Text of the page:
The school day is over and all of your friends are talking about their plans for the rest of the day. You can’t join in though. Like other Young Carers, you have to think about other things.
While your friends are free to go out and play, you will busy looking after your brother. You’ll help him get around the house, help with his bedtime routine, provide emotional support to your parents and help out with the housework. On top of this, you have homework to do – and you’d really love some time for yourself to just relax.
By the time all of that is done, it’s time to go to bed. Too soon, you wake up the next morning for it all to begin again. You soon find yourself isolated in school, falling behind in your studies, and notice things getting more difficult at home. Day after day, week after week, month after month, it just gets more intense, but you don’t complain – families are supposed to help each other, right?
Across Wales right now there are many young people who are supporting a family member who is ill or disabled. According to the 2011 census, there are over 7,500 young carers aged 16 and under in Wales, the highest proportion of carers this age in the UK. The actual figure may be higher than this because of the difficulties in identifying young carers. Many Young Carers don’t think of themselves as being in a ‘caring’ role – they are just doing what their family needs.
If you’re not a Young Carer yourself, look around your class next time you’re in school. Chances are that at least one of the students in your class will be caring for a member of their family.
Being a Young Carer can affect your ability to enjoy the rights that all children have, which you can read in the United Nations Convention on the Rights of the Child (UNCRC). Your right to education (Articles 28 and 29 UNCRC) can be affected if your caring responsibilities make it difficult for you to go to school regularly, or to get all your homework done. Lots of young carers say that this affects their results in school and can make it more difficult for them to go on to college or university or find work when they finish in school.
Your responsibilities can affect your right to make friends (Article 15 UNCRC) and your right to relax and play (Article 31 UNCRC). You may just not have the time to get together with other people.
If there’s someone in your class who always has to go straight from school to home and never comes out to play, go to the cinema or just hang out, they may be dealing with the responsibilities of looking after a family member. Even if they could invite friends round the house, they may feel uncomfortable about doing so. They might worry that they will be judged because of what’s going on at home.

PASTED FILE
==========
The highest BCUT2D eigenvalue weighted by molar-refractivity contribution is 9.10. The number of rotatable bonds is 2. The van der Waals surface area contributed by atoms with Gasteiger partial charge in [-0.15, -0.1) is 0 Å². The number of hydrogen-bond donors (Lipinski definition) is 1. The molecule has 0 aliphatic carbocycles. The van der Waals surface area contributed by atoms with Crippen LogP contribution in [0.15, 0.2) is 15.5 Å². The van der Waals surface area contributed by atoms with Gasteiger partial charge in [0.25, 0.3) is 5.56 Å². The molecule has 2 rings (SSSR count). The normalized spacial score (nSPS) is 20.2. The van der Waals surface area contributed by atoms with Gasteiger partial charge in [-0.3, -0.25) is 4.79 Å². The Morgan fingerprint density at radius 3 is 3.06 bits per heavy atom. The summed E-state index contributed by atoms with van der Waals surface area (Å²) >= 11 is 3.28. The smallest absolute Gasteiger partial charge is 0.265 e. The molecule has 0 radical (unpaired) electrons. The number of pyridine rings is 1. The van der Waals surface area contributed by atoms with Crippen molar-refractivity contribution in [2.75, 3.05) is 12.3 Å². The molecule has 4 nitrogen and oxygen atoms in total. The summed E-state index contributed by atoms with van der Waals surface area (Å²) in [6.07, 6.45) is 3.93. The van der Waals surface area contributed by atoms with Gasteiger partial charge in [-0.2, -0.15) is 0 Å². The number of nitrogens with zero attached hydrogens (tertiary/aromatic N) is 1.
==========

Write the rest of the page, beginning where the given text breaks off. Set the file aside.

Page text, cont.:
Young Carers do amazing work in caring for their family, but they deserve care and support too.
The Welsh Government recognises this need to support young carers so that they can go to school, play and relax and enjoy the rights that all children should have under the UNCRC. The Welsh Government’s ‘Carers Strategy’ 2013- 2016 said that young carers should be able to enjoy their rights under the UNCRC and that all agencies that support them (for example schools and local authorities) should give ‘due regard’ to these rights.
The law in Wales now recognises that Young Carers need extra care and support themselves, as well as the person or people they are caring for. The Social Services and Well-being Act (2014) says that local authorities and partner organisations such as local health boards, have to conduct an assessment of a young carer’s needs and agree a support plan to make sure their needs are met.
A report by Estyn, the schools inspectorate in Wales, published in May 2019 found many examples of where schools, local authorities and others have made good progress in meeting the needs of young carers, but that this support isn’t the same across Wales. Many schools don’t know how many of their pupils are young carers or they don’t have a lead member of staff who young carers can speak to and raise concerns with. Many local authorities don’t have robust strategies in place, or don’t have someone who can work with partner organisations to make the strategy a reality. Many people, in our schools, councils, and communities, are simply not being given the information and tools they need to ensure that young carers are being properly supported.
There is enormous room for improvement.
Young Carers Awareness Day is an annual event led by the Carers Trust, raising awareness of the challenges faced by young carers and the campaigns for greater support for them. This year, they are campaigning for education providers to proactively identify young carers so that they can be given the recognition and support they need and deserve.